Thursday, October 28, 2004

Why I voted for Obama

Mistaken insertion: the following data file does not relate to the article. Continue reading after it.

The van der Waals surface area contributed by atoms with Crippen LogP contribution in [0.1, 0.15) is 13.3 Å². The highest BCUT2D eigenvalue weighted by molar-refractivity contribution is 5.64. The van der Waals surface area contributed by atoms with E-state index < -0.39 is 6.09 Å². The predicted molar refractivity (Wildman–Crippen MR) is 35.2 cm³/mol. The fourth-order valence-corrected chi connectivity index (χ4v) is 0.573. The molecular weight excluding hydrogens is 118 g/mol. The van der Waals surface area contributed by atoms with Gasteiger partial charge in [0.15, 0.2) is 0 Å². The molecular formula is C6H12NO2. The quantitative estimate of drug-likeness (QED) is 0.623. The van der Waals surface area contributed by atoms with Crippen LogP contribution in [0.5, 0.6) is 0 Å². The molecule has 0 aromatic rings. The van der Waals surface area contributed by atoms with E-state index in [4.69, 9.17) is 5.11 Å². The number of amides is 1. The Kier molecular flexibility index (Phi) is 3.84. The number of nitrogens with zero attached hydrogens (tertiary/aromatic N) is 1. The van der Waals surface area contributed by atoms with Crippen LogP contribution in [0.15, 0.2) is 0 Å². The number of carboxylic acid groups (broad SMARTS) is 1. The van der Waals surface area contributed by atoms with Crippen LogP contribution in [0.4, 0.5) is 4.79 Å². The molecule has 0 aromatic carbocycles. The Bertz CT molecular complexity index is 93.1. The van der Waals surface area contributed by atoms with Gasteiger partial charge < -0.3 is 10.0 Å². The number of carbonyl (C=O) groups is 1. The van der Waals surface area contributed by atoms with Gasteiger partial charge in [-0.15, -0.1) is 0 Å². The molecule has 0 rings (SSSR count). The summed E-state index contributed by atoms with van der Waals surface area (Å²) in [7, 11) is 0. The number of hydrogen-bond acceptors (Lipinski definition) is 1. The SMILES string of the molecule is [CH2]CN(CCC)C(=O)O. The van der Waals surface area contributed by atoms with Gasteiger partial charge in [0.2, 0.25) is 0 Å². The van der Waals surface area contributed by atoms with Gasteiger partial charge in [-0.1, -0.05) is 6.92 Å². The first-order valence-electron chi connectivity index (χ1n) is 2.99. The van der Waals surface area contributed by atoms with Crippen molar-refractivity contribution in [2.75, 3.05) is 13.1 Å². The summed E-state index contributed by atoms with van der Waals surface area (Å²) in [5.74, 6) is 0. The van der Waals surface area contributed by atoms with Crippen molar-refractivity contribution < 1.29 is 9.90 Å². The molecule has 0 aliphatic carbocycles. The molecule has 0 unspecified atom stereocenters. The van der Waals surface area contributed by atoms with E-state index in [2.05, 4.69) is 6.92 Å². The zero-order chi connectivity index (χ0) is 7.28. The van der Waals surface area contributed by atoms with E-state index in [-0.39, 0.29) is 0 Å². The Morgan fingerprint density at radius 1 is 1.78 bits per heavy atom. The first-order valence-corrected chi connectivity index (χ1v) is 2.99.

I'm sure I've told this story before, but a few days before the election, it seems appropriate to repeat it. It took me years to leave the Republican party. Although skeptical of the religious right for almost 10 years now, my libertarian roots made me think that I should vote Republican. Then, as I've described before, the war changed my mind. I could never trust a Republican again. And combine that with the destruction of any "small government" values that I might have had--that is, both the poor fiscal policies and the Patriot Act. There was no reason for me to vote for a Republican again. So, since we have a two-party system, I turned to the other party. And I wanted to care about a candidate. The presidential race wasn't exciting me, so I turned to the IL Senate race. An open seat, a bunch of millionaires--this was going to be fun. But who to pick? A friend suggested that I come listen to her former law school professor speak. So, I paid $35 and went to a backyard fundraiser for Obama. He had me at "hello." O.K. Not really. He gave a nice speech, apologized for asking for money and then took questions. In his speech, he gave the first good defense of government that I had ever heard. Now maybe I hadn't been listening before. Maybe I had to open my mind, but the way that Obama explained when government intervention is needed to fix problems that individuals and private enterprise can't fix alone just made sense. Then, he took questions. As a religious person, I was still skeptical of Democrats. But Obama spoke of his religious faith and he complimented those of other faiths and beliefs. He even stated his respect for members of the pro-life community (a respect that I hope Alan Keyes didn't cause him to lose). So, in sum. My reasons for liking Obama: 1. His ability to foresee problems in Iraq when so many others were sucked in to the Bush rationalization. 2. His articulation of the need for government--where it works and where it doesn't; where it is needed and where it isn't. 3. His respect for those who disagree with him. 4. His humility (I hope it hasn't disappeared post-DNC, but he certainly seemed to have it the first time I ever met him). 5. His looks and charisma. 6. His defense of personal liberties. 7. His ability to make me care about people in poverty, children who need education and senior citizens with high prescription costs. He made me care about politics again. He made me care about social issues again. He made me optimistic about the world I live in. And that's why I voted for Obama (absentee ballot--I'll be in Wisconsin).